Strength From the Scars

Chris Ebner helps heroes soldier on
By Andrew Clark • Photo courtesy of Chris Ebner
Silhouettes of soldiers
Chris Ebner helps heroes soldier on
By Andrew Clark • Photo courtesy of Chris Ebner

Chris Ebner, M.S., OTR/L, entered the field of occupational therapy “to help people get back to their daily lives,” he says. But after September 11, 2001, he was determined to use his knowledge and experience to help his country stand strong once more.

Today, Ebner spends his days as supervisor of occupational therapy with the Warrior Transition Battalion-Europe. Based in Kaiserslautern, Germany, Ebner and the battalion assess and treat members of the armed forces who are injured, wounded, or ill. “The range of things I’ve seen and done over the last 11 years—from treating soldiers with amputation to burns—you probably wouldn’t see in 20 or 30 years on the civilian side,” says Ebner.

But that’s only half of his job; Ebner and the rest of the battalion also help these soldiers get ready for their next step—either a return to military service or a transition back to civilian life. Ebner’s responsibilities include cultivating programs that prepare soldiers to pursue non-military careers or that provide educational opportunities. Additionally, he works to create recreational programs, such as wheelchair basketball, for patients.

Photo of Christopher Ebner participating in a wheelchair basketball game for soldiers.Chris Ebner (at right) participates in a wheelchair basketball game for soldiers.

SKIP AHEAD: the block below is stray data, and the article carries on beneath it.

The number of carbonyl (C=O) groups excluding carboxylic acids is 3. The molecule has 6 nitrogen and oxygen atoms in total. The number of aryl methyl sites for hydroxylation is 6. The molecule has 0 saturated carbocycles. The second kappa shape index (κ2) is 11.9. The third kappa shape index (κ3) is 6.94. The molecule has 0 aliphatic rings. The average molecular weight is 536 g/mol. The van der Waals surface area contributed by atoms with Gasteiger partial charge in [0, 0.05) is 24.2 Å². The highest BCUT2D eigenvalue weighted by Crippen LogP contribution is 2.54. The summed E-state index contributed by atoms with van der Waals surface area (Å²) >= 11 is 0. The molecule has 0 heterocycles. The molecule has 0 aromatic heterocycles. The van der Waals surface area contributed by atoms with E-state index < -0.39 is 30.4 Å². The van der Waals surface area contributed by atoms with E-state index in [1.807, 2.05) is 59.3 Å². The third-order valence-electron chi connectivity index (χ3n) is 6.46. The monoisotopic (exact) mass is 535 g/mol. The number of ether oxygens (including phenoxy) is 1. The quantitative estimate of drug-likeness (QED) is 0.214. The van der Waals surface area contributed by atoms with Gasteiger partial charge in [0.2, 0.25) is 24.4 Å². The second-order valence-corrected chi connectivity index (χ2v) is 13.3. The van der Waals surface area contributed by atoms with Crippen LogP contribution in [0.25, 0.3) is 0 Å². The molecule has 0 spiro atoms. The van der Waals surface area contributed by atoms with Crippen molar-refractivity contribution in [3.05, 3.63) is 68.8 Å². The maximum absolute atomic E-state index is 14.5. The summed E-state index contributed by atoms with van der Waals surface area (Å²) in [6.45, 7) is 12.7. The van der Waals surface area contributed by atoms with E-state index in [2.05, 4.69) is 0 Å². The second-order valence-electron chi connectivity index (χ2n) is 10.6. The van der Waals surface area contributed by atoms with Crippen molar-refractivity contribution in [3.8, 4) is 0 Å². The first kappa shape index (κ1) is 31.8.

Changing the Course of a Career

A Houston, Texas, native, Ebner was drawn to occupational therapy as soon as he heard about the field. As an undergraduate, Ebner transferred to UAB after learning about its strong program in occupational therapy. He fell in love with the school—and Birmingham—and decided to pursue a master’s degree in the UAB School of Health Professions.

Making the move to UAB changed the course of his career, he says. “I owe a lot to the faculty and staff at UAB,” Ebner explains. “They helped me excel as a student. I wouldn’t be where I am without their support.”

Though he came from a family with strong military roots, Ebner had no intention of joining the armed forces. But following 9/11, Ebner—who was in his first year of graduate school at the time—was deeply affected. After completing his master’s program, Ebner wanted to use his occupational therapy skills to support his country. He received a U.S. Army OT internship at Walter Reed Army Medical Center in Washington, D.C., in 2002. Since then, Ebner has worked tirelessly to help rehabilitate soldiers. At the start of his career, Ebner was based in San Antonio while he worked at the Brooke Army Medical Center and later at the Center for the Intrepid, a military rehabilitation facility.

Accepting the Challenge

Three years ago, Ebner and his family moved to Germany so that he could work with the Warrior Transition Battalion-Europe. As supervisor of occupational therapy, Ebner oversees all U.S. military occupational therapists across three countries. Constant travel is a trademark of his job. One week he may be in Italy; another week he’s in Belgium.

Though Ebner is currently planning to transition into the sports medicine field, he says that his experience working with soldiers who have given so much is something he will carry with him forever. “They literally sacrifice life and limb and then accept the challenge to go through the rehabilitation process,” he says. “It’s a vigorous process. There are lots of long days, but you see people achieve amazing things.”


• Learn more about the Department of Occupational Therapy at UAB.

• Give something and change everything for UAB occupational therapy students.

Published November 2014